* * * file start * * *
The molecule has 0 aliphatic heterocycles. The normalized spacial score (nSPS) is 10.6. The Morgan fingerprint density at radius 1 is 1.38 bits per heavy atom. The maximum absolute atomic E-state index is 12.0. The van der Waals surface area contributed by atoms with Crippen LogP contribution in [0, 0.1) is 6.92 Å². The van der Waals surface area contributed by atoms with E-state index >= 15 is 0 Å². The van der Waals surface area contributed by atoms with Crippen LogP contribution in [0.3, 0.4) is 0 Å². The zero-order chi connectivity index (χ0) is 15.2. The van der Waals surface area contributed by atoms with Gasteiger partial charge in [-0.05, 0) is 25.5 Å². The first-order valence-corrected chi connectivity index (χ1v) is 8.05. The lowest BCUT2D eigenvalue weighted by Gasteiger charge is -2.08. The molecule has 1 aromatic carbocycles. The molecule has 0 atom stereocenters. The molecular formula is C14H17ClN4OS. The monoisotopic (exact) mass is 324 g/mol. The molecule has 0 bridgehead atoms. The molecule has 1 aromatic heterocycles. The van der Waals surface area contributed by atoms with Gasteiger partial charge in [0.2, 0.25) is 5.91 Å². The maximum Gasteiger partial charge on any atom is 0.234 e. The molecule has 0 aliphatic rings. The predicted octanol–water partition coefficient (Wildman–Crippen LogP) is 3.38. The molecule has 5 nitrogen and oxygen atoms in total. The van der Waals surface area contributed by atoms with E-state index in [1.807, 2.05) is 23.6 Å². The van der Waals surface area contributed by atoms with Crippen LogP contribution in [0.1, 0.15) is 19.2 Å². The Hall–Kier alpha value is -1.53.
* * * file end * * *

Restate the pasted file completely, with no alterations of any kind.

The molecule has 0 aliphatic heterocycles. The normalized spacial score (nSPS) is 10.6. The Morgan fingerprint density at radius 1 is 1.38 bits per heavy atom. The maximum absolute atomic E-state index is 12.0. The van der Waals surface area contributed by atoms with Crippen LogP contribution in [0, 0.1) is 6.92 Å². The van der Waals surface area contributed by atoms with E-state index >= 15 is 0 Å². The van der Waals surface area contributed by atoms with Crippen LogP contribution in [0.3, 0.4) is 0 Å². The zero-order chi connectivity index (χ0) is 15.2. The van der Waals surface area contributed by atoms with Gasteiger partial charge in [-0.05, 0) is 25.5 Å². The first-order valence-corrected chi connectivity index (χ1v) is 8.05. The lowest BCUT2D eigenvalue weighted by Gasteiger charge is -2.08. The molecule has 1 aromatic carbocycles. The molecule has 0 atom stereocenters. The molecular formula is C14H17ClN4OS. The monoisotopic (exact) mass is 324 g/mol. The molecule has 0 bridgehead atoms. The molecule has 1 aromatic heterocycles. The van der Waals surface area contributed by atoms with Gasteiger partial charge in [0.2, 0.25) is 5.91 Å². The maximum Gasteiger partial charge on any atom is 0.234 e. The molecule has 0 aliphatic rings. The predicted octanol–water partition coefficient (Wildman–Crippen LogP) is 3.38. The molecule has 5 nitrogen and oxygen atoms in total. The van der Waals surface area contributed by atoms with E-state index in [1.807, 2.05) is 23.6 Å². The van der Waals surface area contributed by atoms with Crippen LogP contribution in [0.1, 0.15) is 19.2 Å². The Hall–Kier alpha value is -1.53.